In addition to its standard firefighting corps functioning out of the department’s 7 fire stations covering the city’s 49 square miles, the department employs a team of firefighters specializing in wildland fire protection, given the city’s proximity to Day and Cucamonga canyons and the foothills below Cucamonga Peak, which is part of the Angeles National Forest. The department’s personnel work closely with the Rancho Cucamonga Fire Safe Council and homeowners to improve the defensible space around residences in order to give firefighters a chance to save such properties when in danger of wildfire. In addition, as part of the department’s emergency preparedness and response program, evacuation and travel routes in the event of a wildland fire emergency have been developed. This plan was practiced during a recent countywide preparedness exercise focusing on a wildland fire scenario.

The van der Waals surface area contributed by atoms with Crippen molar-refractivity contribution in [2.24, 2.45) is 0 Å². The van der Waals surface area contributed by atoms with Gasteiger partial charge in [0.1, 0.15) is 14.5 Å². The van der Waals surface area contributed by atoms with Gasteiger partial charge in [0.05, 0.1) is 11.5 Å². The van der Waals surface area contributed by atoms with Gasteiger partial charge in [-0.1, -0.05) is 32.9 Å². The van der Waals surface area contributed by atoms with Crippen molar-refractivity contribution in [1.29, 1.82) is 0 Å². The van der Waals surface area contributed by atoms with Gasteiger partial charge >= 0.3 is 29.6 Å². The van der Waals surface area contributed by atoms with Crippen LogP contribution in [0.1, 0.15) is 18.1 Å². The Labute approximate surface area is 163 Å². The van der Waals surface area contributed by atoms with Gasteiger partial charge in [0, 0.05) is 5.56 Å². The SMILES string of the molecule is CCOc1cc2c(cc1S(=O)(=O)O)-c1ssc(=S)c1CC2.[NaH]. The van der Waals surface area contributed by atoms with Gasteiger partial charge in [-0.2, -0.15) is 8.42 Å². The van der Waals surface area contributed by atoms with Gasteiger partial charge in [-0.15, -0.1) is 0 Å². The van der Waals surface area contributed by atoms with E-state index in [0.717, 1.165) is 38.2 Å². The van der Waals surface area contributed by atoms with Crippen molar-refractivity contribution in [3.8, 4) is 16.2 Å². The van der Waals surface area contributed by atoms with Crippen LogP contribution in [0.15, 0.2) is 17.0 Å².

The district has taken great pains to refine its state-of-the-art emergency medical service/paramedic program.
Each frontline Rancho Cucamonga Fire District response unit is staffed and equipped to provide advanced life support services in response to a variety of illnesses and injuries. Firefighters cross-trained as certified paramedics are responsible for patient assessment, contact with local hospitals and advanced treatment that includes the administration of controlled drugs. Department units carry defibrillators.